Jacob Poushter: Redefining the East-West Divide

Pew Research Center, a US non-partisan ‘fact tank’, released a report* in October “European public opinion three decades after the fall of Communism” based on a survey in 17 European countries. Aspen Central Europe interviewed Jacob Poushter, one of the main researchers behind the report.

ROBERT ANDERSON: Pew did a similar survey in 1991 and 2009. What are the biggest changes you can see—and the most surprising ones—over that period?

JACOB POUSHTER: Overall one of the biggest changes we see is that people are much more confident that the changes in 1989 and 1991 led to an increase in standards of living in their countries. The economic situation of the changeover is much more positively seen than it was in 1991 when we did the initial survey. In addition, we also saw a pretty big jump in overall life satisfaction—those saying on a 10-point scale 7 to 10, that their life is doing well. We saw a significant jump in most of the Central and Eastern European countries from the teens in percentages up to 40% or 50% saying ‘life is good’ in those countries. We saw rises in Western Europe as well but it was not as substantial as in Central and Eastern European countries where there was a changeover in terms of the system in government and economics.

What’s got worse over the last 10 years or the last 30 years?

There was a bit of a negative decline in the approval of the changeover in 2009 from the 1991 survey in a couple of countries in Central and Eastern Europe. That’s actually bounced back up in 2019. In 2009 the economic situation was starting to deteriorate across Europe and we saw people respond- ing by being a little less approving of the movement to capitalism and a market economy, and that’s picked up a bit since. You also see economic conditions have improved in Europe in the last three or four years much more than what we saw in the Euro crisis and the immigration crisis.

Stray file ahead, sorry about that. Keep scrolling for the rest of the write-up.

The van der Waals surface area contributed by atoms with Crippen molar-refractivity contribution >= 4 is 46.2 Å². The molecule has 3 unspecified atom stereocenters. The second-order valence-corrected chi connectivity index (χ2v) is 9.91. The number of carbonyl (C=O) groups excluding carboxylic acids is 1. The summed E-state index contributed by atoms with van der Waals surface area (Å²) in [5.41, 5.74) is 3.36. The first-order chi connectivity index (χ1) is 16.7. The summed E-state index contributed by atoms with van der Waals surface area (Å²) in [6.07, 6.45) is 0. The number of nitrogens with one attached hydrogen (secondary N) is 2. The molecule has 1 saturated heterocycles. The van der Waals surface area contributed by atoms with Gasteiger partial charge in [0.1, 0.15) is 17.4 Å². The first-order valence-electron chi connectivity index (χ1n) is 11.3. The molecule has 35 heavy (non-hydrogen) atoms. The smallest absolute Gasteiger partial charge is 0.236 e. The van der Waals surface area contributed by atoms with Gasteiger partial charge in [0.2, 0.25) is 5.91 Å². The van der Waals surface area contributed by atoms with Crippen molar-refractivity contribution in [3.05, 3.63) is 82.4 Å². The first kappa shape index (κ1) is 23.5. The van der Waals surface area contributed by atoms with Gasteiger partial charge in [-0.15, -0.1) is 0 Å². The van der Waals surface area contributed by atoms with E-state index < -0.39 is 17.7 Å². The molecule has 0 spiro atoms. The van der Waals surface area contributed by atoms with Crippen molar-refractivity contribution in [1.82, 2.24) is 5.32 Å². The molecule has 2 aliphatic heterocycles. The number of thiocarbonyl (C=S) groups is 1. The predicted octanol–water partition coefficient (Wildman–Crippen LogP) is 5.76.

Still, there are some countries that aren’t as keen on EU membership or as likely to say that EU membership has been a good thing for their country—only 40% of Czechs say that it has been a good thing for their country. But that’s even more so in places like Bulgaria, there’s just not a lot of economic confidence or confidence overall.

In terms of looking at the differences between Central and Eastern Europe and Western Europe, how marked are the differences? Does it still make sense to talk about the ‘East-West split’ or is this an outdated comparison now?

It really depends on the data. There are some questions where there are pretty large gaps between those in the West and those in the East. One of the starkest ones is views on the acceptance of homosexuality. There those in Western Europe are much more accepting than those in the East.

On the other hand, there’s actually more economic optimism about the future in the Eastern half of the continent than in the West.

That also applies to the view of Muslims. Those with favorable views of Muslims tend to be located more in Western Europe than in the East, with the exception of Russia and Bulgaria where there are more Muslims in the population. That separation also exists to some extent in views of Roma, where those in the West are a little bit more accepting than people in the East.